3. Portraits can be as quick and painless as possible.
If you see each other before your ceremony, we can get all of your formal portraits out of the way before the ceremony so that you are free to do what you and all your guests really want to do after the ceremony--celebrate and enjoy your cocktail hour/reception. Consider these two options.
Portrait schedule if you see each other before your ceremony:
3 hours before ceremony: Bride & Groom see each other for the first time & take portraits alone together
1.5 hours before ceremony: Portraits with bridal party
1 hour before ceremony: Portraits with families
0.25 hour before ceremony: Completely done with portraits as your guests begin to arrive--giving you time to go inside & freshen up.
Portrait schedule if you don't see each other before your ceremony:
2 hours before ceremony: Portraits of Bride with bridesmaids
1.25 hour before ceremony: Portraits of Groom with groomsmen
0.25 hour before ceremony: Temporarily done with portraits as your guests begin to arrive--giving you time to go inside & freshen up.
(with receiving line after ceremony)
30 min. after ceremony: Portraits with families
1 hour after ceremony: Portraits with bridal party
1.5 hours after ceremony: Portraits of Bride & Groom alone
2 hours after ceremony: Completely done with portraits
(if Bride & Groom walk down aisle and just keep walking to a secluded area)
Immediately after ceremony: Portraits of Bride & Groom alone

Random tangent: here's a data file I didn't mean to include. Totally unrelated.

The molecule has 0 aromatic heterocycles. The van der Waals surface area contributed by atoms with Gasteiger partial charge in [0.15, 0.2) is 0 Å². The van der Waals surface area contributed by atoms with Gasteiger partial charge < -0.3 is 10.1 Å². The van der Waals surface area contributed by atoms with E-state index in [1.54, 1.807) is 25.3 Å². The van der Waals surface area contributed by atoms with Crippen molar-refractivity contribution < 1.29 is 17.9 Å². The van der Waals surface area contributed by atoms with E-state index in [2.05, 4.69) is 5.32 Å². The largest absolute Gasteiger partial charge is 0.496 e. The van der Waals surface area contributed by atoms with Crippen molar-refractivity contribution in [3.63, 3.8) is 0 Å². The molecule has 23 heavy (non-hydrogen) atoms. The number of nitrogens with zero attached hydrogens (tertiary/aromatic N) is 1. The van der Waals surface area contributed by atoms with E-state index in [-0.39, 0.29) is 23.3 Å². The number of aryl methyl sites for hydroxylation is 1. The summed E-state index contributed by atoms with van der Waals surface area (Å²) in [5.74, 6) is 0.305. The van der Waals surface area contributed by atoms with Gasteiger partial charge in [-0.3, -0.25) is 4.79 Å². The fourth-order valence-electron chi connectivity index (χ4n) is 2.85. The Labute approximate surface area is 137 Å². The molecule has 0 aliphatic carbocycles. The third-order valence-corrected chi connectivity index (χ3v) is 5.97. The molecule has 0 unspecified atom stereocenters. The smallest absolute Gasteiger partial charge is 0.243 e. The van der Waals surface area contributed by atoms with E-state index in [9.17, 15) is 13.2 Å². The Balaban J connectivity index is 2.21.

30 min. after ceremony: Portraits with families
1 hour after ceremony: Portraits of bridal party
1.5 hours after ceremony: Completely done with portraits
As you can see, portraits can be taken care of before the ceremony in 2 hours. If you don't see each other before the ceremony, portrait time will take up 2.5 hours of your day. In addition to the quantity of time being extended, the stress is also heightened when portraits are held off until after the ceremony. Gathering people before the ceremony is easily done through good communication before the wedding day. There are no additional guests present to work around. After the ceremony, everyone just wants to love on you and congratulate you and get to the bar. So many times during portraits after the ceremony, no one can find uncle Bob. More time is wasted gathering people and I have a difficult time getting everyone's attention to accomplish the task at hand. It's just more stressful on everyone.
4. You can plan your wedding near sunset.
So many brides and grooms want a sunset wedding. But natural light is vital for quality portraits. If you take care of all of the portraits before the ceremony, you have the flexibility to plan your wedding near sunset. No natural light is needed after the ceremony. If you wait to see each other, that's o.k., just plan your wedding earlier in the day so that there is at least 2 hours of daylight post-ceremony for your portraits.
These are the ways in which the timing of your wedding greatly affects your photography. But photography aside, I really believe that these factors also affect your stress level and general enjoyment of the day. When I talk with brides and grooms about the options, I'm really keeping their best interests in mind.
One other tip as it relates to the timing of your day and your stress level, is to plan in extra time between different events of your day as there are always unexpected things that come up. Getting dressed on your wedding day will take you longer than it does on any other day of your life. Girls tend to underestimate how long it will take and sometimes guys are the most guilty of this. Planning in more time than you think you will need will help everything run smoothly.
Feel free to leave a comment to weigh in on this discussion and stay tuned for blog posts on my other 3 tips for getting the best wedding images in the coming weeks!